All this is to sum up one major point. If being a writer is what you want, will you bear the stripes of rejection because they will come? And come again.

Have I stuck in the knife and twisted, told you the bitter news that writing is hard and that success is slim? It’s essential to realize that success as a writer isn’t just handed to you. It’s earned. It doesn’t come fast or without failure. Writing is not all glam and accolades. It’s an industry and a career, and the spots are limited to fill, but are you willing to put in the work?

This year, after the birth of five novels, I reached the summit—the accolade I’d worked for happened. The name that has followed me since high school, Consistently Second Cindy, crumbled at the feet of those who held it over my head for 48 years.

Life Lesson Three: “My timing is perfect. Love, Your Heavenly “Father.

If you gain nothing from this post other than publishing is hard, I have failed to convey the point. If you want to be a writer, the accolades are not what you reach for, but you reach for learning the craft. You stretch for the determination and wherewithal to strive to be better. You don’t quit because you final, and you definitely don’t stop after the win. The work is just beginning because people expect more. God doesn’t expect more. He expects your best. That is what this post is about. The words to an old hymn: Trust and obey, for there’s no other way… These words are what your life and your road in this publishing industry should reflect. That should be all the wins you need.

Stick to it. Work hard. Learn. Give to others through your experience. Teach. Share. Pray. And finally, wait. Your time will come, and it will be sweet like honeysuckle. 


Cindy K. Sproles is an author, speaker, and conference teacher. Having served for a number of years as a managing editor for Lighthouse Publishing of the Carolinas and Ironstream Media, Cindy now works as a mentor, coach, and freelance editor. She is the co-founder of Writing Right Author Mentoring Services with Lori Marett and she is the director of the Asheville Christian Writers Conference. Cindy is also the co-founder of Christian Devotions Ministries and WWW.CHRISTIANDEVOTIONS.US, as well as WWW.INSPIREAFIRE.COM. Her devotions are in newspapers and magazines nationwide, and her novels have become award-winning best-selling works. She is a popular speaker at conferences and a natural encourager. Cindy is a mountain girl, born and raised in the Appalachian mountains, where she and her husband still reside. She has raised four sons and now resorts to raising chickens where the pecking order is easier to manage. You can visit Cindy at WWW.CINDYSPROLES.COM or www.wramsforwriters.com.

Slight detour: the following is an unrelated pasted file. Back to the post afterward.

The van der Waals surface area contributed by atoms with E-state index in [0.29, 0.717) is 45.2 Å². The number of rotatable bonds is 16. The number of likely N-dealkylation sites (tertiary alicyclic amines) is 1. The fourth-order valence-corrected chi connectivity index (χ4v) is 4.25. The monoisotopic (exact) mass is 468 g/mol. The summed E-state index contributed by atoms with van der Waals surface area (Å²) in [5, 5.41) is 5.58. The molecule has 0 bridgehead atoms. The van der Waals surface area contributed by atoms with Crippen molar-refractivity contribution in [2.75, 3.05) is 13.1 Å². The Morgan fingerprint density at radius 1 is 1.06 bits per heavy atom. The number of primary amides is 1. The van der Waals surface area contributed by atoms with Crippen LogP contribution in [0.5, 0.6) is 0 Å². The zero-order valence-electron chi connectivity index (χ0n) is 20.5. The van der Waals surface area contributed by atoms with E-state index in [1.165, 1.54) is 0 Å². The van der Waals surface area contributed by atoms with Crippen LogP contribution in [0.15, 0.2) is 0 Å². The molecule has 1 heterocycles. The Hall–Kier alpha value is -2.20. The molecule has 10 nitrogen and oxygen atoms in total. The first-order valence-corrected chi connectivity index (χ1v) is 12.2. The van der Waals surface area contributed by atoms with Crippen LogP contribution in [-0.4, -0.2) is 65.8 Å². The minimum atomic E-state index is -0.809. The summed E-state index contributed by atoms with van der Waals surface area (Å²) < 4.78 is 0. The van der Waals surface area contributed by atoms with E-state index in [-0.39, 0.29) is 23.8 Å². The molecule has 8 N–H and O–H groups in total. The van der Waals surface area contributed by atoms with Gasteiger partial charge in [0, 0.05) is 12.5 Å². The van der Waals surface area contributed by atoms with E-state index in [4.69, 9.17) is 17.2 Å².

1. Amen, Cindy. Thanks for sharing these lessons. If we don't write for God, our writing will be empty.

    1. Awww, thanks. Just things I've learned that I thought were beneficial.

  2. You are so right, Cindy! Thank you for your encouragement. It means the world to me! Pray you and your Prince are well blessed!

  3. Thanks so much. Glad you liked it. And thank you for the prayers.

  4. Beautiful life lessons. Thank you. I love seeing how He answered your prayer. And gave you the grace to remain faithful, to persevere. And all glory to God. It is my prayer always. We sing a beautiful motet, non nobis Domine by William Byrd, in our choir. Psalm 113:9 Nōn nōbīs, Domine, nōn nōbīs, sed nōminī tuō dā glōriam. Translation: Not unto us, O Lord, not unto us, but to thy name give the glory.

  5. Thank you. Glad it was encouraging.

  6. If you want to be a writer, the accolades are not what you reach for, but you reach for learning the craft. This thought really spoke to me. Thanks for sharing.

  7. Thanks for your post, what great lessons for us all. And your book deserved its accolades this year! Thanks for walking in obedience to God to keep writing no matter what.